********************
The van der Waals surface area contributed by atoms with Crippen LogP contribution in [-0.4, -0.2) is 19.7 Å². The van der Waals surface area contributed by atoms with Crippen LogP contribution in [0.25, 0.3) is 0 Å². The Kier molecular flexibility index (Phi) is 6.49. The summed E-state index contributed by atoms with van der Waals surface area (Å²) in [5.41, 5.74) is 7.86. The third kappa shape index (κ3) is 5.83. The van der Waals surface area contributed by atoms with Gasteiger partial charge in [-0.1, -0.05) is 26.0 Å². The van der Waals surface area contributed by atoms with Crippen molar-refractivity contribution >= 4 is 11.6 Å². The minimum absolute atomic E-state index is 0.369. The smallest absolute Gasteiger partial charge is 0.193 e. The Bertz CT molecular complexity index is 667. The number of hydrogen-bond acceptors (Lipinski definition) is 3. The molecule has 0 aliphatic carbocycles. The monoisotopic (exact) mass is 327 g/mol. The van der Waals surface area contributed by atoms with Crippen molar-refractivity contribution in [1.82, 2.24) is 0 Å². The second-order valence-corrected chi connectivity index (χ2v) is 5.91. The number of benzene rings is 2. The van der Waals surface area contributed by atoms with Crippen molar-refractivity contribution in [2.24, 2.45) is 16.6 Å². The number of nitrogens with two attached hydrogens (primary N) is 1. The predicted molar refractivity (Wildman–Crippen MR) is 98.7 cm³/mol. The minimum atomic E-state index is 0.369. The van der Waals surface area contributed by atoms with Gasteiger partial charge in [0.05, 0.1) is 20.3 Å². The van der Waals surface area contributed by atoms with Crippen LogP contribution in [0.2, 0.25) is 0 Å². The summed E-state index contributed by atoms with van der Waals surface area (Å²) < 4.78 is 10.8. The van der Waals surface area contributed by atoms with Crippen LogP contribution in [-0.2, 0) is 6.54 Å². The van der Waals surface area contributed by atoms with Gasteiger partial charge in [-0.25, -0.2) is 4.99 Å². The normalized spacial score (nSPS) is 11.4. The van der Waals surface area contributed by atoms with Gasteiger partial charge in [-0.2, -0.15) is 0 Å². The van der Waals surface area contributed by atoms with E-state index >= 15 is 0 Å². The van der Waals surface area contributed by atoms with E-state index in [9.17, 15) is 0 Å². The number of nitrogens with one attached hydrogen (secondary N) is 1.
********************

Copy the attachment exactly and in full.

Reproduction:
The van der Waals surface area contributed by atoms with Crippen LogP contribution in [-0.4, -0.2) is 19.7 Å². The van der Waals surface area contributed by atoms with Crippen LogP contribution in [0.25, 0.3) is 0 Å². The Kier molecular flexibility index (Phi) is 6.49. The summed E-state index contributed by atoms with van der Waals surface area (Å²) in [5.41, 5.74) is 7.86. The third kappa shape index (κ3) is 5.83. The van der Waals surface area contributed by atoms with Gasteiger partial charge in [-0.1, -0.05) is 26.0 Å². The van der Waals surface area contributed by atoms with Crippen molar-refractivity contribution >= 4 is 11.6 Å². The minimum absolute atomic E-state index is 0.369. The smallest absolute Gasteiger partial charge is 0.193 e. The Bertz CT molecular complexity index is 667. The number of hydrogen-bond acceptors (Lipinski definition) is 3. The molecule has 0 aliphatic carbocycles. The monoisotopic (exact) mass is 327 g/mol. The van der Waals surface area contributed by atoms with Crippen molar-refractivity contribution in [1.82, 2.24) is 0 Å². The second-order valence-corrected chi connectivity index (χ2v) is 5.91. The number of benzene rings is 2. The van der Waals surface area contributed by atoms with Crippen molar-refractivity contribution in [2.24, 2.45) is 16.6 Å². The number of nitrogens with two attached hydrogens (primary N) is 1. The predicted molar refractivity (Wildman–Crippen MR) is 98.7 cm³/mol. The minimum atomic E-state index is 0.369. The van der Waals surface area contributed by atoms with Gasteiger partial charge in [0.05, 0.1) is 20.3 Å². The van der Waals surface area contributed by atoms with Crippen LogP contribution in [0.2, 0.25) is 0 Å². The summed E-state index contributed by atoms with van der Waals surface area (Å²) < 4.78 is 10.8. The van der Waals surface area contributed by atoms with Crippen LogP contribution in [-0.2, 0) is 6.54 Å². The van der Waals surface area contributed by atoms with Gasteiger partial charge in [-0.25, -0.2) is 4.99 Å². The normalized spacial score (nSPS) is 11.4. The van der Waals surface area contributed by atoms with Gasteiger partial charge in [-0.2, -0.15) is 0 Å². The van der Waals surface area contributed by atoms with E-state index >= 15 is 0 Å². The van der Waals surface area contributed by atoms with E-state index in [9.17, 15) is 0 Å². The number of nitrogens with one attached hydrogen (secondary N) is 1.